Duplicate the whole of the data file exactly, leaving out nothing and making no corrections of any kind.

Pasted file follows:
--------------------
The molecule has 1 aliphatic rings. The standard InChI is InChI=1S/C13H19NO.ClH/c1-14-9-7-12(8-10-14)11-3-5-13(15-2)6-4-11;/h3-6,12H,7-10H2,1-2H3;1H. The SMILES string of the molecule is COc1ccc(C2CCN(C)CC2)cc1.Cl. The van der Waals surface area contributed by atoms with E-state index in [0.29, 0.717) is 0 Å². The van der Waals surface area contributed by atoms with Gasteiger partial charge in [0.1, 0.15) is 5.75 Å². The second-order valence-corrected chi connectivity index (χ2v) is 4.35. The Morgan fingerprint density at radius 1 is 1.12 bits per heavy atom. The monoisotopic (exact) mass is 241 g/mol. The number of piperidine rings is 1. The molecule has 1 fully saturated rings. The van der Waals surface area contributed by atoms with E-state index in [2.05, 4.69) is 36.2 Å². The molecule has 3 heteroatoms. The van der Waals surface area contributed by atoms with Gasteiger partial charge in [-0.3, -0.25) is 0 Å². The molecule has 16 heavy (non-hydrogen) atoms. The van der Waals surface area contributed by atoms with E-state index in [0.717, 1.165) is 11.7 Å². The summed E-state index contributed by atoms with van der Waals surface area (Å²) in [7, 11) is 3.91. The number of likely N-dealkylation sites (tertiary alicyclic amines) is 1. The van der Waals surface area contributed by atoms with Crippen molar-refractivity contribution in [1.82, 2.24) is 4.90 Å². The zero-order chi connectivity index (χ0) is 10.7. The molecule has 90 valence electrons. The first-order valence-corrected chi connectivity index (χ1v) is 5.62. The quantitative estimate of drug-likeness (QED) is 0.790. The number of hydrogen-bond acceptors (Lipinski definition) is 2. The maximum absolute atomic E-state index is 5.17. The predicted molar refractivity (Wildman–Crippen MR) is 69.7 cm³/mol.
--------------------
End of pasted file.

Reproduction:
The molecule has 1 aliphatic rings. The standard InChI is InChI=1S/C13H19NO.ClH/c1-14-9-7-12(8-10-14)11-3-5-13(15-2)6-4-11;/h3-6,12H,7-10H2,1-2H3;1H. The SMILES string of the molecule is COc1ccc(C2CCN(C)CC2)cc1.Cl. The van der Waals surface area contributed by atoms with E-state index in [0.29, 0.717) is 0 Å². The van der Waals surface area contributed by atoms with Gasteiger partial charge in [0.1, 0.15) is 5.75 Å². The second-order valence-corrected chi connectivity index (χ2v) is 4.35. The Morgan fingerprint density at radius 1 is 1.12 bits per heavy atom. The monoisotopic (exact) mass is 241 g/mol. The number of piperidine rings is 1. The molecule has 1 fully saturated rings. The van der Waals surface area contributed by atoms with E-state index in [2.05, 4.69) is 36.2 Å². The molecule has 3 heteroatoms. The van der Waals surface area contributed by atoms with Gasteiger partial charge in [-0.3, -0.25) is 0 Å². The molecule has 16 heavy (non-hydrogen) atoms. The van der Waals surface area contributed by atoms with E-state index in [0.717, 1.165) is 11.7 Å². The summed E-state index contributed by atoms with van der Waals surface area (Å²) in [7, 11) is 3.91. The number of likely N-dealkylation sites (tertiary alicyclic amines) is 1. The van der Waals surface area contributed by atoms with Crippen molar-refractivity contribution in [1.82, 2.24) is 4.90 Å². The zero-order chi connectivity index (χ0) is 10.7. The molecule has 90 valence electrons. The first-order valence-corrected chi connectivity index (χ1v) is 5.62. The quantitative estimate of drug-likeness (QED) is 0.790. The number of hydrogen-bond acceptors (Lipinski definition) is 2. The maximum absolute atomic E-state index is 5.17. The predicted molar refractivity (Wildman–Crippen MR) is 69.7 cm³/mol.